Borneo017.jpgBack at Sandakan we visited the Sepilok Orang-utanReception Centre and Reserve. After a trip to virgin rainforest this was more a zoo excursion, but as they are such a great animals, I still wanted to visit this reserve. The Reception Centre / Reserve is some tens km² large, so they have some space. In this area they have several feeding spots, where we could admire some orang-utans. One adult male had been released several times in the wild, quite far from the reserve, but every time he found the way back to the reserve. It is of course quite comfortable to have fixed feeding spots with every day fresh food, so finally the people of the reserve gave up releasing him. And an adult male is of course an attraction for the reserve, besides the many young orang-utans.

From Sandakan we flew to Tawau and then to Kalimantan, Berau. The last part went by speedboat to Sangalaki. Sangalaki is a real tropical paradise, with beautifully white beaches, very small, within 25 minutes with low tide, you walk around the island. Except for a diving centre there is nothing, just 9 cabins for 2 persons and a few cabins for personnel and a community cabin. When we arrived there were 5 tourists, including a German camera crew who just had made a documentary about the turtles of Sangalaki. They left the following day. So we had 10 days the island for ourselves, except for a staff of 17 locals. The last couple of days 4 other divers had arrived. So it was a very quiet island. And Sangalaki was indeed the right spot to see mantas. Almost every day we Borneo037.jpgsaw many mantas, sometimes 12-15 mantas were circling around us, very impressive. Such a gorgeous animals, they swim/float so elegant. You have here 2 different types of mantas, the most were grey mantas with a white belly and some black mantas (dark grey) with a black belly as well. They were not that big as we had hoped, the most were just about 3 meters. But you never get enough of seeing mantas, every time we exited to spot them. But Sangalaki has more to offer than mantas. Sangalaki has an enormous variety of corals, soft and hard corals. Every dive it was like a movie passed by. So many fishes, also many new fishes for us (and we have seen already a lot), from the common fishes, like the butterfly- and emperor fishes, we saw also some new colours and patterns. Sangalaki is an underwater paradise for macro photographers, you saw hundreds of different snails and gobi’s. We had seen already several beautiful gobi’s, but we did not know that there were that many and such a special species. Very impressive! Many fishes we had only seen in books and documentaries, like very special and rare dragon fishes and ghost pipe fishes. We had a very enthusiastic dive guide, Yogi. Every dive he searched for those special fishes, he really had an eye for this. 2 Species of ghost pipe fishes just looked like a piece of seaweed, you really had to be with your nose almost on top of him to recognize and see him, he found them many times. Also some special gobi’s were just one cm. Mostly we made 3 dives a day, we also went to some of the neighbour islands to dive. Kakaban had something special, a big sweet water lake with 4 species of jelly-fish who don’t sting. There are only 2 spots more in the world where they have a sweet water lake with jelly-fish. You just could touch the jelly-fish, we did not dive here, just snorkling.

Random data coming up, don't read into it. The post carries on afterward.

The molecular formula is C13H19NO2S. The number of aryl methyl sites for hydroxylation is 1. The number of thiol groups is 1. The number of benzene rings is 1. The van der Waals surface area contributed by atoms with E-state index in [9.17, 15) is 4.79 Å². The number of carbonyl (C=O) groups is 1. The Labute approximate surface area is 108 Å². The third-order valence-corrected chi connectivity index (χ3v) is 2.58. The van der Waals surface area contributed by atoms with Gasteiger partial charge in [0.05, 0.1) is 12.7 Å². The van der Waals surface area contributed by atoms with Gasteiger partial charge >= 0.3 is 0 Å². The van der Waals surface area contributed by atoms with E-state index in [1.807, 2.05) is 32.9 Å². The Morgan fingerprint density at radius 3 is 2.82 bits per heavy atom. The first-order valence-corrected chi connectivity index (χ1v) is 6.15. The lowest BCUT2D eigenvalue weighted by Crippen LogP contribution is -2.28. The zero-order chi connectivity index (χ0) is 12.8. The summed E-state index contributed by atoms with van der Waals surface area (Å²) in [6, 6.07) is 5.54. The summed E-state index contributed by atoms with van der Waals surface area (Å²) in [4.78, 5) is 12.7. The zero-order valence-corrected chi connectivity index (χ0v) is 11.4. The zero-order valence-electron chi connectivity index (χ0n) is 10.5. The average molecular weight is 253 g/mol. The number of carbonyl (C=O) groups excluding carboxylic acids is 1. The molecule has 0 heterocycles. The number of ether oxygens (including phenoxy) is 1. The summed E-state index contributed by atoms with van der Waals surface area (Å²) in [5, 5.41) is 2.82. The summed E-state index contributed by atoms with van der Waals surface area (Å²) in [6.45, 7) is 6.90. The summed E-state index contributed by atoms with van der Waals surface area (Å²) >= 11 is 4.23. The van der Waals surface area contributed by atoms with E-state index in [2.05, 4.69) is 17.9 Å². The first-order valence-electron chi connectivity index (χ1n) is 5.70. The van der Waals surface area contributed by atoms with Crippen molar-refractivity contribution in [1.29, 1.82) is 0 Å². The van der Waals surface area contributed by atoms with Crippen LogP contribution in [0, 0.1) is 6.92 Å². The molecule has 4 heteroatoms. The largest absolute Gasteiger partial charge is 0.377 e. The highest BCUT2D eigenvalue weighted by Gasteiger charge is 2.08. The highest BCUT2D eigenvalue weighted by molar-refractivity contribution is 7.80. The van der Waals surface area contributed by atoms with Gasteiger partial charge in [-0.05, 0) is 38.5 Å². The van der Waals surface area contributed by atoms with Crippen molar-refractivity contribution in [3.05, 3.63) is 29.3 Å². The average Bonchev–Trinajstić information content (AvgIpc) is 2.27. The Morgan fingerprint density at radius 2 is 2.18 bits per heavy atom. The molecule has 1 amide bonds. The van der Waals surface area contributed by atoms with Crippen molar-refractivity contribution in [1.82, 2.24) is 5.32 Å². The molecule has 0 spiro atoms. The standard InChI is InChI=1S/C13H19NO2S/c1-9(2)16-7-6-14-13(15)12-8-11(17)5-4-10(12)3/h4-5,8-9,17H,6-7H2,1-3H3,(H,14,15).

Borneo023.jpgAnother specialty of Sangalaki is its giant green sea turtles, 1,2 to 1,5 m big. They are nestling here all year through. We were at the low season for nestling turtles, but every night you saw 5-6 turtles digging their nests and laying their eggs around our cabin. Our cabin stood at piles. Some nights a turtle even dug under our cabin her nest. The first night’s this was great, but she makes a noise! First she had to dig all the sand away, so the sand and often her legs touched the piles regularly, and the laying the eggs. This costs quite some efforts, at each egg a heavy sigh and she can lay 80 to 100 eggs. The first few nights we watched the turtles, you just could sit aside carefully if she was laying her eggs. We saw also some nests hatch, we had seen this before in Oman, but this remains so special, so impressive to watch. Within a few minutes you see one tiny baby turtle after one other crawling out of the sand at almost the same spot, average 70-80 turtles per nest. It is a pity that in Asia turtle eggs are a delicacy. People pay 2-3 USD per egg. Officially the giant green sea turtle is protected, but for 10.000 USD you can buy a permit which allows you to collect in a certain region all the nests. At Sangalaki and its neighbour islands there was also an ‘egg collector’. Each morning before sunrise, he had already collected all the eggs that were laid that night. The diving centre was not that happy with the ‘egg collector’, but could not do anything against it. Then somebody had come with the idea that tourist can adopt a nest. This costs 20 USD, 10 USD for the ‘egg collector’, so he will leave the nest in peace. What he does, he also realizes that he must not collect all the nests, otherwise there won’t be any turtles left in the future, so no more income. The other 10 USD goes to a man of the diving centre, who watches the nests carefully. He makes a sign with the name of the adoption parent and date and number of the nest. At many spots you saw those signs. It Borneo028.jpgtakes 58 to 60 days before a nest hatches. So we watched well which nests had to hatch. So did the man of the diving centre. At the time a nest had to hatch, he put a bottomless crate at the nest. Several times a day he checked the nests, although the most nests hatch at night. Through the crate the baby turtles remained in the crate, than he made some pictures and counted the baby turtles and they were put into a basket. When it was completely dark the baby turtles were released at the beach, another picture was made and the pictures were sent to the adoption parent. So now there was also a sign, Anja & Han, 24-5-1999, nest 188. So within 2 months we will be the proud parents of a whole nest of baby turtles. A nice idea, to adopt nests, for protection. Due to this idea we saw several nests hatch. Those nights the turtle watcher knocked at our door and called baby turtles, so we jumped out of our bed. 2 Nests we saw hatch completely, 2 others for the second half. We helped counting and putting them in a basket. When we were watching the hatch, a crate was not used. Baby turtles are such a beauties, so tiny, you hardly can imagine that some will be one day 1,5 m big. The can get 100 years old. With 30-35 years the females lay their first nest. Also with diving we saw many sea turtles, we also saw them coupling. Borneo032.jpgSome females have to endure a lot with quite some attackers. A few times we saw a coupling that a second and a third male tried to climb at the first male and tries to get rid of him. We only saw adult turtles, only once we saw a semi adult turtle. The first night when we had arrived at Sangalike we talked with one of the Germans of the camera crew who was filming the giant green sea turtle. He told us there is still very little known about the childhood of these turtles and where they remain for the first 30 years. This was his 4th turtle Borneo033.jpgdocumentary. There were also some big monitor lizards at Sangalaki, unfortunately also these lizards are regarded as delicacy, so many adult ones are caught. Some were 1,3 m long (with tail). You also saw several coconut crabs, real  whoppers, many even bigger as a coconut. With their claws they can crack coconuts. But we saw only some unsuccessful attempts. Or is it just a tall story that they can crack coconuts? But they do have enormous claws!